The Financial Power behind Fusion Power
These Guys Are Slowing Climate Change AND Making Money
The race is on to deliver the first renewable nuclear power plant. You read that right. These are real. They use water as fuel. These plants operate by fusion of hydrogen nuclei obtained from water, specifically heavy water. This is current science, not science fiction. To be precise, several fusion power plants are in various stages of development. They are not producing electric power but are moving rapidly toward that goal. You might be surprised at who is making it happen.
There is a saying about putting your money where your mouth is. Apparently, plenty of investors have recently been doing just that. They see this technology as real. They range from Elon Musk, Bill Gates, Jeff Bezos, Richard Branson, Michael Bloomberg, Ray Dalio, and Jack Ma to funds including Venrock, Google, Devonshire, Fidelity, Thistledown (Spotify ventures), and Charles Schwab.
Many countries also believe and are taking an active part both with investments and personnel. They are China, Japan, South Korea, Russia, India, and the EU. The United States is contributing through ARPA-E — the Advanced Research Projects Agency for Energy. While many support their own startups, they also contribute to a large joint project called ITER.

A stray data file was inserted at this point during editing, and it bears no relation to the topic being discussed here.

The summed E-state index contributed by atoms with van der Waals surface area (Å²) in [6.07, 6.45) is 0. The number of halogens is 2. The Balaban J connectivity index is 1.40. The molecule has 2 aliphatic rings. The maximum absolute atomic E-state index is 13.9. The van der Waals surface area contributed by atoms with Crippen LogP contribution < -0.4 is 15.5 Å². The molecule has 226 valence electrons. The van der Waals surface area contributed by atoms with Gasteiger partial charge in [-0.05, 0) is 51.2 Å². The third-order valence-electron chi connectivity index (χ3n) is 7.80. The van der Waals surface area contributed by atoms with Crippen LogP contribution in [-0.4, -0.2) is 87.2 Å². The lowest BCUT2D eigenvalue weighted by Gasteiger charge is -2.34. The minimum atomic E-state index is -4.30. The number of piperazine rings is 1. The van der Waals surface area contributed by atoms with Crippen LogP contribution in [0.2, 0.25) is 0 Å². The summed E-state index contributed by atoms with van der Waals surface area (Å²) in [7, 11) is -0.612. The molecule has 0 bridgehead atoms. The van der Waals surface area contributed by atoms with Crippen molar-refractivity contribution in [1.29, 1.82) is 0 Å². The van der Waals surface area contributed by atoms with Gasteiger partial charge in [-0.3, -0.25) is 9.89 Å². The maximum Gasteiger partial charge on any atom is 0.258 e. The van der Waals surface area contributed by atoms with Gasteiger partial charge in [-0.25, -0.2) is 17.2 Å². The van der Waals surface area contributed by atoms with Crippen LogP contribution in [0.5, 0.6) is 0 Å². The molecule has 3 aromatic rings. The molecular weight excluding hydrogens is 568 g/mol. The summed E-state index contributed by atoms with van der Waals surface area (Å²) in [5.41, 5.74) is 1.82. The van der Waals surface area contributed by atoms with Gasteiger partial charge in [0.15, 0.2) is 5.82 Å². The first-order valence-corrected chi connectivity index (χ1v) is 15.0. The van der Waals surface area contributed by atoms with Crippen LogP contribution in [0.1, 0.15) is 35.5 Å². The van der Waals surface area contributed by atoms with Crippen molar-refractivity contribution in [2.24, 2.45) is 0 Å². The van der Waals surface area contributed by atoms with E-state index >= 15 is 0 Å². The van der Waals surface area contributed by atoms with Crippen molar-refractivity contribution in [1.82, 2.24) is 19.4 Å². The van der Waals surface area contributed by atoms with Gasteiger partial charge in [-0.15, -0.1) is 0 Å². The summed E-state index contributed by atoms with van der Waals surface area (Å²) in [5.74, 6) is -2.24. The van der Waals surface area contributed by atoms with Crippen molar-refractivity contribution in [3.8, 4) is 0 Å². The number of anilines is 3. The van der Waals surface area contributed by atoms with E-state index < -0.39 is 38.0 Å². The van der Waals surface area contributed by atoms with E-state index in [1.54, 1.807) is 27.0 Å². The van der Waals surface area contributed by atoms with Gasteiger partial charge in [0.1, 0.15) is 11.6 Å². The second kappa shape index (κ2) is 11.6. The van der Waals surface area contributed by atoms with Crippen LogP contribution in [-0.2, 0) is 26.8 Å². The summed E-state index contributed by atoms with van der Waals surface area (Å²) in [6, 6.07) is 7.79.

The reasons are clear. No uranium. No plutonium. No nuclear waste. No meltdowns or explosions. No greenhouse gas emissions.
The only byproduct is helium. This is not some recent discovery. It dates to the 1920s. But it’s only in the last decade that this technology has accelerated and it’s because of major discoveries in materials and computing. I’ve written in more detail about this on Medium, in May 2021.
I live near Lake Michigan where we have two nuclear reactors within a short drive. Both are on the Lake, using its water for cooling. One is north of our home, and one is south. We would love to see these replaced by fusion power plants. We could forget about the evacuation plans and safety procedures that are part of our lives. And we would not have the nagging concern about how they are transporting and storing the tons of highly radioactive waste. We could relax In the knowledge that they would not be adding to the forces behind global warming.
Driving Rapidly into the Future
Although work is proceeding in many places, I’ve identified five places where it is moving on a large scale and with speed.
1. International Thermonuclear Experimental Reactor (ITER)